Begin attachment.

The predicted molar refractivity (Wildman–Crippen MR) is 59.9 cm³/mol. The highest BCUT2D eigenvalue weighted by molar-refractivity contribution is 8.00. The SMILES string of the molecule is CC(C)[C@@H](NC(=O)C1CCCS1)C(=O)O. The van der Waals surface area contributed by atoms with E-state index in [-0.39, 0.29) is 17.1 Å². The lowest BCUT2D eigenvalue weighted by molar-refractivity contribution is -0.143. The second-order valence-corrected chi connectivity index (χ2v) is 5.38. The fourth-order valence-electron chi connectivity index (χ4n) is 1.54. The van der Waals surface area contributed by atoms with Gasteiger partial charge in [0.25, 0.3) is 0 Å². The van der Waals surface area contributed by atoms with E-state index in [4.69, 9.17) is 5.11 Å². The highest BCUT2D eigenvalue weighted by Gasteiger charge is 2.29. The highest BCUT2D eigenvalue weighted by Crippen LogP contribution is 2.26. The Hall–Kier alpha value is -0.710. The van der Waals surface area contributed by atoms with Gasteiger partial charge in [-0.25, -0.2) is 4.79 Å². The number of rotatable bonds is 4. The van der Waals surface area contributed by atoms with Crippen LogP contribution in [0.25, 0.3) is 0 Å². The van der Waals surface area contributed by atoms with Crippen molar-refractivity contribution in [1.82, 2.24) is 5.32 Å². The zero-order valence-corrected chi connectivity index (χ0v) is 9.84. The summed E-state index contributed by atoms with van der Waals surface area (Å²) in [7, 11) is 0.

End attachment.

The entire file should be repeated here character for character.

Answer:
The predicted molar refractivity (Wildman–Crippen MR) is 59.9 cm³/mol. The highest BCUT2D eigenvalue weighted by molar-refractivity contribution is 8.00. The SMILES string of the molecule is CC(C)[C@@H](NC(=O)C1CCCS1)C(=O)O. The van der Waals surface area contributed by atoms with E-state index in [-0.39, 0.29) is 17.1 Å². The lowest BCUT2D eigenvalue weighted by molar-refractivity contribution is -0.143. The second-order valence-corrected chi connectivity index (χ2v) is 5.38. The fourth-order valence-electron chi connectivity index (χ4n) is 1.54. The van der Waals surface area contributed by atoms with Gasteiger partial charge in [0.25, 0.3) is 0 Å². The van der Waals surface area contributed by atoms with E-state index in [4.69, 9.17) is 5.11 Å². The highest BCUT2D eigenvalue weighted by Gasteiger charge is 2.29. The highest BCUT2D eigenvalue weighted by Crippen LogP contribution is 2.26. The Hall–Kier alpha value is -0.710. The van der Waals surface area contributed by atoms with Gasteiger partial charge in [-0.25, -0.2) is 4.79 Å². The number of rotatable bonds is 4. The van der Waals surface area contributed by atoms with Crippen LogP contribution in [0.25, 0.3) is 0 Å². The van der Waals surface area contributed by atoms with Crippen molar-refractivity contribution in [1.82, 2.24) is 5.32 Å². The zero-order valence-corrected chi connectivity index (χ0v) is 9.84. The summed E-state index contributed by atoms with van der Waals surface area (Å²) in [7, 11) is 0.